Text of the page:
The Many Sides of Gene Wilder: His Life Inside and Outside the Chocolate Factory

It’s difficult to think about the late Gene Wilder and not have thoughts of Everlasting Gobstoppers, snozzberry-flavored wallpaper (“Snozzberry? Who ever heard of a snozzberry?”) or Wonka Bars coming to mind.

The late actor’s iconic performance as the title character of 1971’s Willy Wonka and the Chocolate Factory touched several generations of viewers, giving them a family film of pure imagination that, to many, rivals the magic of something like The Wizard of Oz. Interestingly, Gene himself was not one of its biggest fans.

Brian Scott Mednick, who wrote the definitive biography of the multi-hyphenate, Gene Wilder: Funny and Sad, exclusively explains to Closer Weekly, “I interviewed Mel Stuart, the director of Willy Wonka, for the book, and he just raved about Gene and about how much the kids all loved him. But Gene called Stuart a maniac who yelled at everyone — not him — and thought that created an unpleasant environment on the set. He gave an interview once where he said he did not want his gravestone to say, ‘Here Lies Willy Wonka,’ yet ironically he did not have much choice about his legacy. When he died, all the news outlets highlighted his role as Willy Wonka above everything else. Gene wanted to be most remembered for Young Frankenstein.”

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That collective response from the media, he says, isn’t surprising considering the fact that those previously-mentioned generations have grown up on Willy Wonka, just as they had The Wizard of Oz. “I’ve seen the movie probably 40 times,” Brian explains, “I own the DVD and, still, if I am flipping channels and turn it on half way, I wind up watching it until the end. It’s just magical.”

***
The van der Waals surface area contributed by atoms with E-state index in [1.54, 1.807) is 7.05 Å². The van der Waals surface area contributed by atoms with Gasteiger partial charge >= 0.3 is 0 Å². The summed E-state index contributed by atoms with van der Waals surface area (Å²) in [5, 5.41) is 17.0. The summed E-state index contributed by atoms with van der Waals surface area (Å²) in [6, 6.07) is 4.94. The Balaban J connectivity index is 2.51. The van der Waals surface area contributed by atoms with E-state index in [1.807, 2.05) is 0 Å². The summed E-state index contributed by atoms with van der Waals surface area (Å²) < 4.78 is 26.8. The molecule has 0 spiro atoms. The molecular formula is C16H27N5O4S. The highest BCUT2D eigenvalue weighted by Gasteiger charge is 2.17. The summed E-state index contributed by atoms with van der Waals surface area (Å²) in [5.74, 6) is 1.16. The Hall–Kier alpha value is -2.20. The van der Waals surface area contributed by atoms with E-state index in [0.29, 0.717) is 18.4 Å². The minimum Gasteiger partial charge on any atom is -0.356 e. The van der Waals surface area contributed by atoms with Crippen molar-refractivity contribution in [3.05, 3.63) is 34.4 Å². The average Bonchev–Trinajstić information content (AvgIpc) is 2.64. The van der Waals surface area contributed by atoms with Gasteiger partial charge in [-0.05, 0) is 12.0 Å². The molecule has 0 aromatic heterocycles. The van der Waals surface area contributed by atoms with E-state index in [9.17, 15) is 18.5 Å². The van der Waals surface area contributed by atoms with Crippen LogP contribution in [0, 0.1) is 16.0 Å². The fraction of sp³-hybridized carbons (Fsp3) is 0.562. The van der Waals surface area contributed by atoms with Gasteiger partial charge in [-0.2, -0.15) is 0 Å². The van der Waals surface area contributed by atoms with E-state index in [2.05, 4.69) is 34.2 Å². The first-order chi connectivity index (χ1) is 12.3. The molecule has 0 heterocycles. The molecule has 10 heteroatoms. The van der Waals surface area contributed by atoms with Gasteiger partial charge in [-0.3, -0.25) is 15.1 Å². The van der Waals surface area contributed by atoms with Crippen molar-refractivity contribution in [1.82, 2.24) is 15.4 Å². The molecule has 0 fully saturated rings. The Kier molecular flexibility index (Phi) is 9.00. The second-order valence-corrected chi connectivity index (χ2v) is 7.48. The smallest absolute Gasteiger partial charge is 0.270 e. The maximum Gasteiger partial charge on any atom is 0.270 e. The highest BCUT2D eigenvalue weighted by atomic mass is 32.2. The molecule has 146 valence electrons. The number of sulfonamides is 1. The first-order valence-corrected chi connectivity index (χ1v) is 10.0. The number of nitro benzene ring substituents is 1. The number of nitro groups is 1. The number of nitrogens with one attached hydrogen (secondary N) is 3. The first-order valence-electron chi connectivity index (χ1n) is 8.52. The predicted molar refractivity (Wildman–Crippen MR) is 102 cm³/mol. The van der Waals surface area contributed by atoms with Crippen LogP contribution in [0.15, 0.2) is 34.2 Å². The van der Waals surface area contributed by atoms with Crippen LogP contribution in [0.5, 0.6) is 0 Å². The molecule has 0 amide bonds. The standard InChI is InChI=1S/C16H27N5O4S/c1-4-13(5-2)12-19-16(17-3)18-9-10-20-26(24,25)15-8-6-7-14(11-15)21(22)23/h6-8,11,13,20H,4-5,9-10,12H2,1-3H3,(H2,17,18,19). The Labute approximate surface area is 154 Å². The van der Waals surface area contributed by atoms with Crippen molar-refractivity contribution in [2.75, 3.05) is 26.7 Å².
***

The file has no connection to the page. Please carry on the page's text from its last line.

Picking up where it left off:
It’s obvious the author felt the same way about Gene himself, given that he spent a reported 15 years researching and writing Funny and Sad. “Why Gene Wilder?” he asks rhetorically. “What is it about this neurotic Jewish guy from Milwaukee with all that frizzy blond hair that hooked me at such an early age? Well, I think it was probably a sense of identification. There are few lonely moviegoers out there who don’t have at least one actor or actress they feel speaks directly to them. In every character Gene Wilder played, I saw a little bit of me. There is a very fine line between comedy and tragedy, and I can think of no other actor who walked that tightrope better than Gene Wilder.”

“There are few actors out there with a reputation of just being a nice guy that seemed to fit the bill better than him. “That was the constant theme among everyone I interviewed,” he continues. “It got to the point that I was wishing for one person to call him a jerk and say that he poisoned pigeons in the park or something. I mean, I wanted to sell some books here! But his colleagues found working with him to be among the highlights of their careers. Everyone spoke so highly of him, even people he never met. I was speaking on the phone with Jerry Lewis about 16 years ago about something totally unrelated to my book, and he knew I was writing it, and said he had ‘such high regard’ for Gene Wilder and regretted that they never met.”

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